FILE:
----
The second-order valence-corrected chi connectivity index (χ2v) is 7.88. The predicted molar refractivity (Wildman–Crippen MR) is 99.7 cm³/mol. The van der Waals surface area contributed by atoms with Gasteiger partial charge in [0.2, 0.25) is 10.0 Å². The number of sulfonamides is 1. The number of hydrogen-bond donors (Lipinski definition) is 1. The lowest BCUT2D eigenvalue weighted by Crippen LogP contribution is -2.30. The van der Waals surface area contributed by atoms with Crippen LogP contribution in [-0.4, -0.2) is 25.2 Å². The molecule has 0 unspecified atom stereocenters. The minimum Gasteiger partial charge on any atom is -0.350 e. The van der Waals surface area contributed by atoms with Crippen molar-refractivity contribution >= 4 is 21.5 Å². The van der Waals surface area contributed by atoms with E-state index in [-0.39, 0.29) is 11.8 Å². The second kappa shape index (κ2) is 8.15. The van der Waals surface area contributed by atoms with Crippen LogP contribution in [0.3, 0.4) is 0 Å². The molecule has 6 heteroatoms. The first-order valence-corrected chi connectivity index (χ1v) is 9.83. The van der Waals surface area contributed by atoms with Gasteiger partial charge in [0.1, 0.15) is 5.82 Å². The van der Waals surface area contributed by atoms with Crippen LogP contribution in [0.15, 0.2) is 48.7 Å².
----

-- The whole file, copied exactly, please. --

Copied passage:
The second-order valence-corrected chi connectivity index (χ2v) is 7.88. The predicted molar refractivity (Wildman–Crippen MR) is 99.7 cm³/mol. The van der Waals surface area contributed by atoms with Gasteiger partial charge in [0.2, 0.25) is 10.0 Å². The number of sulfonamides is 1. The number of hydrogen-bond donors (Lipinski definition) is 1. The lowest BCUT2D eigenvalue weighted by Crippen LogP contribution is -2.30. The van der Waals surface area contributed by atoms with Crippen LogP contribution in [-0.4, -0.2) is 25.2 Å². The molecule has 0 unspecified atom stereocenters. The minimum Gasteiger partial charge on any atom is -0.350 e. The van der Waals surface area contributed by atoms with Crippen molar-refractivity contribution >= 4 is 21.5 Å². The van der Waals surface area contributed by atoms with E-state index in [-0.39, 0.29) is 11.8 Å². The second kappa shape index (κ2) is 8.15. The van der Waals surface area contributed by atoms with Crippen LogP contribution in [0.3, 0.4) is 0 Å². The molecule has 6 heteroatoms. The first-order valence-corrected chi connectivity index (χ1v) is 9.83. The van der Waals surface area contributed by atoms with Gasteiger partial charge in [0.1, 0.15) is 5.82 Å². The van der Waals surface area contributed by atoms with Crippen LogP contribution in [0.15, 0.2) is 48.7 Å².